GRAND RAPIDS — Securing a top rating for financial stability could boost business for a West Michigan company that underwrites product liability insurance coverage for the cannabis industry.
The renamed Specialty Agriculture Insurance Company of America earned the “A, Exceptional” rating from Demotech Inc., a Columbus, Ohio-based firm that analyzes and evaluates the financial stability of regional and specialty insurers.
Since receiving the top rating in late May, parent company Specialty Agriculture Risk and Financial Association LLC (SARFA) has been contacted by more national insurance brokers with clients in the cannabis industry who are operating or planning to operate facilities in Michigan.
“It appears to be a game-changer, specifically because we are now attractive and can do business with any national broker,” said Kevin Cross, vice president and co-founder of SARFA, which created the insurance company. “We are now on the radar of national brokers outside of Michigan.”
As Michigan prepared to issue licenses for medical marijuana, Cross and John Briggs formed SARFA in early 2018 to offer professional financial services to the industry. Although Michigan voters first approved allowing medical marijuana a decade ago, the state gave the industry greater structure under a 2016 law that established a licensing process.
The Specialty Agriculture Risk and Financial Association, formerly known as the Michigan Cannabis Risk and Financial Association, subsequently created the Specialty Agriculture Insurance Company to underwrite product liability policies.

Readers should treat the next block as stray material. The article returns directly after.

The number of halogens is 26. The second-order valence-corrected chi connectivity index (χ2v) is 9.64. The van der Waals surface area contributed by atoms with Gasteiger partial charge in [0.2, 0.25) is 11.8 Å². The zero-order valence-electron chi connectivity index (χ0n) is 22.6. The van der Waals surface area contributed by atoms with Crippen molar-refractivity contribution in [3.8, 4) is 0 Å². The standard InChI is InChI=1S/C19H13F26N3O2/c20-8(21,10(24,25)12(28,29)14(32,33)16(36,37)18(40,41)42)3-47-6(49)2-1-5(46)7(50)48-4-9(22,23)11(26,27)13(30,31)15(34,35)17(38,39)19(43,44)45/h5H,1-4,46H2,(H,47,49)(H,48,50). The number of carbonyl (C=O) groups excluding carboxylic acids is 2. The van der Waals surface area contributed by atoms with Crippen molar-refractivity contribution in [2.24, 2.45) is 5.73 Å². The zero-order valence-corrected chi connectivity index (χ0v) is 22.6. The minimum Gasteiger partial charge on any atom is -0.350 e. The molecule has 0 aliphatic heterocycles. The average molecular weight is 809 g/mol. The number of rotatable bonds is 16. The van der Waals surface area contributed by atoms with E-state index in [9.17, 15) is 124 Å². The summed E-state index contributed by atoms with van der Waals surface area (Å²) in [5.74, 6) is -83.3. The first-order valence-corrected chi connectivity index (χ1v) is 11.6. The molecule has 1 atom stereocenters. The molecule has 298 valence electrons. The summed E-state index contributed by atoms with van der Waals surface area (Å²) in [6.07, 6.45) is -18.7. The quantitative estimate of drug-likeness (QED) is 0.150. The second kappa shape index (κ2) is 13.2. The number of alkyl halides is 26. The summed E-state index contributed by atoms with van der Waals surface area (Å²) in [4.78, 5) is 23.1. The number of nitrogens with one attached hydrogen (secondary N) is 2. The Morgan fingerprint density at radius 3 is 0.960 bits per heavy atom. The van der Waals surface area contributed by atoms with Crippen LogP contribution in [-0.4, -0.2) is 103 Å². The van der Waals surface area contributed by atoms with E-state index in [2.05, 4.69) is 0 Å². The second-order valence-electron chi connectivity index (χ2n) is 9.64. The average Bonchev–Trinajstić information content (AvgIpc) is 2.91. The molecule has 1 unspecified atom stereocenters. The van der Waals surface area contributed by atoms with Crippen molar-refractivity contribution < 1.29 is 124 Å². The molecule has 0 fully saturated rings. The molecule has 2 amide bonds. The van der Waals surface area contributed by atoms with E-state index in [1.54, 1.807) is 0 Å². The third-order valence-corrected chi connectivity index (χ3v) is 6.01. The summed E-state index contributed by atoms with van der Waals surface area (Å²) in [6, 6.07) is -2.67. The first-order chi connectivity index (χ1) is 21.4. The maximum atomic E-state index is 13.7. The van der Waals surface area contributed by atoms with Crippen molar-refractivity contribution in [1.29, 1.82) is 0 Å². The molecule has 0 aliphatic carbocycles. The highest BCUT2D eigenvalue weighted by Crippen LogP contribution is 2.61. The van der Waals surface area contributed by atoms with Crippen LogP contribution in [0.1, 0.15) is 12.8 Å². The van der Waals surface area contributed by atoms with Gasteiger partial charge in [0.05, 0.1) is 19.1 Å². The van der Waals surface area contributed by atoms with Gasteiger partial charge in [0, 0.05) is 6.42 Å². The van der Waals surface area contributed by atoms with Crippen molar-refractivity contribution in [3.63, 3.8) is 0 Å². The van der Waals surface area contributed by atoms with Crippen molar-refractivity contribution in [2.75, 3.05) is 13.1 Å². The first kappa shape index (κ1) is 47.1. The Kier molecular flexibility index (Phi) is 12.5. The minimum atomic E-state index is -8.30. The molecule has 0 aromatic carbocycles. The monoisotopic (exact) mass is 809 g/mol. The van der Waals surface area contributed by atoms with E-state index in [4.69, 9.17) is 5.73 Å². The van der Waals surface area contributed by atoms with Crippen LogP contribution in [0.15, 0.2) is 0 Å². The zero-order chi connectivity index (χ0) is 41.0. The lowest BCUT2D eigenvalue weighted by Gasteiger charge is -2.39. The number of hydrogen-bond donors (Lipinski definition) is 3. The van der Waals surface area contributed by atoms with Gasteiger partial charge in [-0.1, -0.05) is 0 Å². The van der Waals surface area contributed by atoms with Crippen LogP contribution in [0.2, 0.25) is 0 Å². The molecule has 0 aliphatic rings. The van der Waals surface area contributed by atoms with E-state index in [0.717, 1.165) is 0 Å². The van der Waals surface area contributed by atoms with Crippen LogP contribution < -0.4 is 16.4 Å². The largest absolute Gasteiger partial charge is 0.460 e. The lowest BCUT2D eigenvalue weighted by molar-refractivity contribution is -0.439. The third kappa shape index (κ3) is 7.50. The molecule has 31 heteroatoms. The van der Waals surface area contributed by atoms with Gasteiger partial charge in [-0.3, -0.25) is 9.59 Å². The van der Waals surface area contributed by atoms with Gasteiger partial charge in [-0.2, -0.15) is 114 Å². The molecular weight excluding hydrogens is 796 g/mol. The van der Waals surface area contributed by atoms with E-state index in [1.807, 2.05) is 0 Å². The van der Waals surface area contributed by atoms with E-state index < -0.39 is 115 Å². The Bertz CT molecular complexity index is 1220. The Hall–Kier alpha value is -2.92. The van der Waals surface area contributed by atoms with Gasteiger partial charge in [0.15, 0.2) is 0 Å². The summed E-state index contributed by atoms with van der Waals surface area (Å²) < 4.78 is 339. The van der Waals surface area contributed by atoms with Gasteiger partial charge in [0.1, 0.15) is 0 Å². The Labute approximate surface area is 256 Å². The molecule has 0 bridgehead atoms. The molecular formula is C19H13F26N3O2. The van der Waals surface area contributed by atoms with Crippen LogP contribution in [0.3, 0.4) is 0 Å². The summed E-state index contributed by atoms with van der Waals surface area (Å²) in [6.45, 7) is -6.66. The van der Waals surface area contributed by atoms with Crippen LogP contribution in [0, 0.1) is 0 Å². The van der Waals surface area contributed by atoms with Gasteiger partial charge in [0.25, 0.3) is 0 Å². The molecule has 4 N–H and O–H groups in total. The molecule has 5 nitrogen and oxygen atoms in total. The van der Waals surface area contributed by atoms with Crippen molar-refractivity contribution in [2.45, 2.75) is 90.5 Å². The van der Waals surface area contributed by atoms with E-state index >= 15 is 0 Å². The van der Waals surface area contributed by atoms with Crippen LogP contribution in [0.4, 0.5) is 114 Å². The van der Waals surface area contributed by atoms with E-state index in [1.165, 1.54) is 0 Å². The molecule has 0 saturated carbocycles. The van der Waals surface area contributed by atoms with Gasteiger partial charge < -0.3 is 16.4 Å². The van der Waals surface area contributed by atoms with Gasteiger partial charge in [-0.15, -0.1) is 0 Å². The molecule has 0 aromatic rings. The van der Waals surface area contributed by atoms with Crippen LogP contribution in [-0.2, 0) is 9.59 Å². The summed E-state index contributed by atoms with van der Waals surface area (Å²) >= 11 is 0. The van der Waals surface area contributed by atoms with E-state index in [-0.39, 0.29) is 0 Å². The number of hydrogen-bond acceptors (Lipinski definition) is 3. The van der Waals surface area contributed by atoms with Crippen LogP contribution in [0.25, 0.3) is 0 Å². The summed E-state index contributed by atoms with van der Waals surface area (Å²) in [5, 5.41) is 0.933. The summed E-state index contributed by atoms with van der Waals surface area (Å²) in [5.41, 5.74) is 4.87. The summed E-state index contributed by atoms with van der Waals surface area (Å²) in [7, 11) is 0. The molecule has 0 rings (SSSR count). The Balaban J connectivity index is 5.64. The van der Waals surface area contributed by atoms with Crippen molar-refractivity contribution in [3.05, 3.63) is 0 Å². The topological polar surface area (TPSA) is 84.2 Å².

In Michigan, state law requires companies to carry a $100,000 liability insurance policy in case a patient is harmed by adulterated medical marijuana or marijuana-infused products.
The association created the company to fill an emerging market need, since Michigan lacked a carrier to write the product liability policies.
“We couldn’t find an insurance company so we decided we’d form our own,” said Briggs, president of the Specialty Agriculture Insurance Company.
The “A” rating from Demotech “demonstrates our commitment to offering best-in-class cannabis insurance products that satisfy state licensure requirements and protect Michigan businesses and consumers,” Briggs said.
Recently, interest in the company’s coverage options — as measured by quoting activity and written policies — has picked up significantly. That increased activity followed a “much slower process than we anticipated” at the start of the company’s formation because the state was slow to issue licenses to companies involved in medical marijuana, Briggs said. That changed after Gov. Gretchen Whitmer, who took office in January, issued an executive order on April 30 to centralize marijuana regulation into a new state agency.
In its first public meeting on June 13, the Marijuana Regulatory Agency reported it had processed 173 pre-qualifications and issued 40 state operating licenses since April 30. That represents a 122-percent increase in pre-qualifications and a doubling of operating licenses issued over the previous seven months.
As of June 13, the state had 202 active licenses for medical marijuana operators.
Briggs expects the market within Michigan to emerge steadily in the coming months after the change in the regulatory structure, particularly following voter approval of a November ballot proposal that allows the use of recreational marijuana.
The insurance company’s market opportunity outside of Michigan should expand as well, Briggs said. He points to Illinois, where lawmakers also recently approved recreational marijuana.